This document endeavors to define antisemitism so that it is relevant to the current context worldwide — especially with regard to the relationship between antisemitism, and Israel and Zionism. It is not meant as a legal document but rather as a guide for policymakers and community leaders as they grapple with the complexities at the nexus of these issues. Draft November 22, 2020 (Not for Publication)
Kenneth S. Stern, in his capacity as executive director of the Justus & Karin Rosenberg Foundation, testifies before the Judiciary Committee of the House of Representatives on how to approach antisemitism on college campuses. Stern is the director of the Bard Center for the Study of Hate and was a key drafter of a Working Definition of Antisemitism developed by the International Holocaust Remembrance Alliance.
President Trump’s condemnation of anti-Semitism and nod to the Holocaust in his 2019 State of the Union address drew rapid praise from some corners of the Jewish community. But Jewish history offers a cautionary tale to those who take Trump’s rhetoric at face value.
British Labor Party politician, Peter Hain, and policy analyst, Daniel Levy, call on the UK Labor Party to rid itself of antisemitism, be sensitive and informed about the broader Jewish community and its relationship to Israel, and simultaneously support critical conversation and debate about the treatment of Palestinians and Middle East peace processes. Hain and Levy offer critique, analysis, and calls to action for their party.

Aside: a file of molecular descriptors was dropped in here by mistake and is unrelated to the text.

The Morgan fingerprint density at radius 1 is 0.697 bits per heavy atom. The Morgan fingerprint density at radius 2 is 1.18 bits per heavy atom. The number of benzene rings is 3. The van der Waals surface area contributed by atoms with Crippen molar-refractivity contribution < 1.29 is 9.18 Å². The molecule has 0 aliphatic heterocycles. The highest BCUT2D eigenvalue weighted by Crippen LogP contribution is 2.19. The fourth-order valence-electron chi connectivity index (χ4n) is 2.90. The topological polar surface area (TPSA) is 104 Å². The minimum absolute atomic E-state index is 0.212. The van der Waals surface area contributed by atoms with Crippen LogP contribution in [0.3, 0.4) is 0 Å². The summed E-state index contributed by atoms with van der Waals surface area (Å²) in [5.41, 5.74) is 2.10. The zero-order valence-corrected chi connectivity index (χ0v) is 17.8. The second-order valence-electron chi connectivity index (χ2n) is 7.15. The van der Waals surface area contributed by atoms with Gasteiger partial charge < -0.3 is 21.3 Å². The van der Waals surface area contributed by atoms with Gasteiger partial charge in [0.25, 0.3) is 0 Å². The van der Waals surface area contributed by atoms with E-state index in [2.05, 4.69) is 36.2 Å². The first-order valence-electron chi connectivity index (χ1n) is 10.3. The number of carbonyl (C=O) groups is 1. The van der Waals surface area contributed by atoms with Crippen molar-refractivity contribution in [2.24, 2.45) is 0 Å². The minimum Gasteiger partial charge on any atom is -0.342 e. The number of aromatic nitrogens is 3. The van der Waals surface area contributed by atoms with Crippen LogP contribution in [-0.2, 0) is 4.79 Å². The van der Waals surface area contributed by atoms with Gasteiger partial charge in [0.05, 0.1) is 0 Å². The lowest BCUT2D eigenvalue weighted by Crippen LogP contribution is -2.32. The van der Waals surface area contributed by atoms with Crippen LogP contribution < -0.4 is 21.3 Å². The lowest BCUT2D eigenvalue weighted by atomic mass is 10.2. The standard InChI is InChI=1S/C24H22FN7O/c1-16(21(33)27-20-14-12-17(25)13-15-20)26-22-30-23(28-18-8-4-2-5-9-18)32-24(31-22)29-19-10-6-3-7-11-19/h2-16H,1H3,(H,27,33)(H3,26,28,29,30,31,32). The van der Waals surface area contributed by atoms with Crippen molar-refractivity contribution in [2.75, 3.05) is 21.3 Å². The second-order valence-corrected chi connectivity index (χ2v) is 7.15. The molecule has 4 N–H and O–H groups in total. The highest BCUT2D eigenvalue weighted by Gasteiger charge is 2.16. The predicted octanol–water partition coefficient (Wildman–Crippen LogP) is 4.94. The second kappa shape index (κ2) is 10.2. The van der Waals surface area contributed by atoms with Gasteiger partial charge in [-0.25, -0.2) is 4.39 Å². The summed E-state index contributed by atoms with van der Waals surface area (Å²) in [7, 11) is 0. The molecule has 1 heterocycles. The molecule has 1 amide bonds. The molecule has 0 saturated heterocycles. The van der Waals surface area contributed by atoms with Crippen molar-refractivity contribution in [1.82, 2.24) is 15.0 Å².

Tablet Magazine senior writer Yair Rosenberg explains why President Trump can be seen as both a philosemite and an antisemite. Rosenberg uses examples from Trump's pre-presidential past, as well as the rhetoric he currently uses to address American Jews. As Rosenberg sees it, “Trump believes all the anti-Semitic stereotypes about Jews. But he sees those traits as admirable.”
Activists should respect Israel’s rights as a sovereign state. But Israel should respect Palestinians’ rights under universal human rights and humanitarian law. Israel is the most important of all the states in the Palestinian crisis.